- Page 1 Asus ZenBook 3 UX390UA
- Page 2 Performance, battery life and conclusion
Asus ZenBook 3 – Performance
The 2.7-3.1GHz Intel Core i7-7500U is an excellent processor that can handle video and photo editing with relative ease. It’s only a dual-core chip and therefore takes longer than its quad-core brethren to perform intensive tasks such as video rendering, but for most daily computing tasks it feels snappy and responsive. There’s also a Core i5 version available for quite £400 less than this model and comes with 8GB of RAM instead of 16GB.
Related: Core i3, i5 and i7 explained
It beat the Dell XPS 13 marginally in the GeekBench 3 benchmark, and managed a much better result than the Core i7-6500U-powered HP Spectre as well. However, this comes at the cost of both cool running and battery life (see below). It’s also much more powerful than the 12-inch MacBook, but that machine is also completely silent thanks to a lack of fan cooling.
The 512GB SSD is fantastically fast, with 1351MB/s read speeds matching those of the Dell XPS 13. The lower-end model gets a slower SATA SSD, whereas the model on test here gets a full-speed PCIe-based drive.
Unsurprisingly for a laptop of this size, its fans get noisy even under moderate load, and the right side of the keyboard and wrist rest get very warm, too. Neither are huge problems, but they do slightly take away from this laptop’s otherwise cool and calm design.
You also get Intel HD Graphics 620 on board, but since this is a shared graphics chip, it’s not powerful enough for the latest games. Older and more simple titles such as RPGs will be fine at a lower resolution, as will Minecraft, but anything else wlil be too much for it.
Asus ZenBook 3 – Battery Life
Battery life is an area where I had a lot of problems with the ZenBook 3. Initially I was only recording very disappointing results in the easy PowerMark battery test with it usually conking out in less than 5 hours 30 minutes. I was never really able to resolve this issue on my first review unit, but the second one Asus sent performed considerably better, managing just over 9 hours in the same test. I’ve not isolated what the differences were between the two devices, but I suspect it had something to do with some rather overzealous Windows 10 background tasks. I’d recommend you keep a close eye on Task Manager when you first set up your ZenBook 3.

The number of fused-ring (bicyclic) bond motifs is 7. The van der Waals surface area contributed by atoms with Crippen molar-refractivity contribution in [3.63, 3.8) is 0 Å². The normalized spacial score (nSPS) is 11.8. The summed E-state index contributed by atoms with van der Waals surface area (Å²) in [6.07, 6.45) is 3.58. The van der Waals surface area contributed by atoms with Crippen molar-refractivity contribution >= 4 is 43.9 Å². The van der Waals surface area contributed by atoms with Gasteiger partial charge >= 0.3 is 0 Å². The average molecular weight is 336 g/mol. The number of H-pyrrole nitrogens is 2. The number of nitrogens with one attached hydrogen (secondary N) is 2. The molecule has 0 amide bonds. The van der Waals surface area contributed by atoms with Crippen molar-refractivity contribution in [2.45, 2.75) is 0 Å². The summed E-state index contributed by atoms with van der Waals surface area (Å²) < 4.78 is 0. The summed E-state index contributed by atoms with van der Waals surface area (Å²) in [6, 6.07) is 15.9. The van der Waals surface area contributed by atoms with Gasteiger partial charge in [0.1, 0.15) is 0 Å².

Even with the battery problems sorted, I still found the battery life estimation readout to be extremely volatile and it was hard to get an accurate reading. As soon as I’d do anything remotely intensive, I’d get an estimation of well under an hour, but then it would swing up in to the six-hour range seemingly at random. Ultimately, I found I could get between five and six hours of moderate use. This includes browsing media-heavy websites, sending emails and working in web apps such as Google Docs. You’ll get a lot less if you push this machine further with photo editing, for example.
It’s hard to ask for great battery life from such a small machine, but it would have been nice for it to eek out another hour or two in normal use. Still, if you work all day with it plugged in and take it home and plug it in again, you might not notice this slight shortcoming.
Should I buy the Asus ZenBook 3?
The ZenBook 3 made a lot of promises and it delivers on many of them. Its performance is seriously incredible for such a thin and light laptop, and its gorgeous design and decent speakers make a real case for themselves.
But the compromises are notable. Having just one port reduces its flexibility and battery life isn’t quite as long as I’d like.
There are alternatives. The 12-inch MacBook is nearly as light and has a higher build quality, but is much less powerful. The HP Spectre is bigger and nearly 200g heavier, but has a better-quality screen and more ports. If ultra-thinness and light weight aren’t must-haves and you want to spend £1,500, one of the high-end Dell XPS 13s will net you similar performance and better battery life, as will one of the base 13-inch MacBook Pro models.
The Core i7 ZenBook 3 might actually be overkill for many people. £400 less nets you the Core i5 version that’ll still feel sprightly in most office tasks and browsing the web, but you’ll lose performance in tasks such as photo and video editing and the SSD will be much slower. Still, I suspect this will actually be the best-value choice for most people and, although I haven’t tested it, battery life could well be slightly better.
Related: Best laptops
The ZenBook 3 is technically stunning with just a few compromises.
Score in detail
Screen Quality 8
Build Quality 7
Heat & Noise 8
Battery Life 7